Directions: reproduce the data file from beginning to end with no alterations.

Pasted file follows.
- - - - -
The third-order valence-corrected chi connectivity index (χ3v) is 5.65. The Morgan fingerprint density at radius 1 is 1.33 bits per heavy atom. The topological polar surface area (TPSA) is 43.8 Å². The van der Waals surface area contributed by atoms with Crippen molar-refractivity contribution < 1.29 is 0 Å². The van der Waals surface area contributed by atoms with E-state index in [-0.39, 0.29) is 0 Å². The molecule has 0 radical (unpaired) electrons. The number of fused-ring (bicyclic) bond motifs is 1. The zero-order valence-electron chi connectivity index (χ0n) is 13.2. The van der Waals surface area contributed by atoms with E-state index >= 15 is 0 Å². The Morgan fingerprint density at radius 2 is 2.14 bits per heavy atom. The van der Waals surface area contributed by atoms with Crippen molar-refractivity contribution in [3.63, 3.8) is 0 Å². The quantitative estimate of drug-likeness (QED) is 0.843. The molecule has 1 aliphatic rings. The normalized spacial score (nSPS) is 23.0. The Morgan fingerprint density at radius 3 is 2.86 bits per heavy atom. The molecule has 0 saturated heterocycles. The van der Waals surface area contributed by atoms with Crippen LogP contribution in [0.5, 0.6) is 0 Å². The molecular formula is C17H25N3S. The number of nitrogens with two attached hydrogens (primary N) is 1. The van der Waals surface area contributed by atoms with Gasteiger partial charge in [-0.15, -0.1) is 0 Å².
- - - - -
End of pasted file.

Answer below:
The third-order valence-corrected chi connectivity index (χ3v) is 5.65. The Morgan fingerprint density at radius 1 is 1.33 bits per heavy atom. The topological polar surface area (TPSA) is 43.8 Å². The van der Waals surface area contributed by atoms with Crippen molar-refractivity contribution < 1.29 is 0 Å². The van der Waals surface area contributed by atoms with E-state index in [-0.39, 0.29) is 0 Å². The molecule has 0 radical (unpaired) electrons. The number of fused-ring (bicyclic) bond motifs is 1. The zero-order valence-electron chi connectivity index (χ0n) is 13.2. The van der Waals surface area contributed by atoms with E-state index >= 15 is 0 Å². The Morgan fingerprint density at radius 2 is 2.14 bits per heavy atom. The van der Waals surface area contributed by atoms with Crippen molar-refractivity contribution in [3.63, 3.8) is 0 Å². The quantitative estimate of drug-likeness (QED) is 0.843. The molecule has 1 aliphatic rings. The normalized spacial score (nSPS) is 23.0. The Morgan fingerprint density at radius 3 is 2.86 bits per heavy atom. The molecule has 0 saturated heterocycles. The van der Waals surface area contributed by atoms with Crippen LogP contribution in [0.5, 0.6) is 0 Å². The molecular formula is C17H25N3S. The number of nitrogens with two attached hydrogens (primary N) is 1. The van der Waals surface area contributed by atoms with Gasteiger partial charge in [-0.15, -0.1) is 0 Å².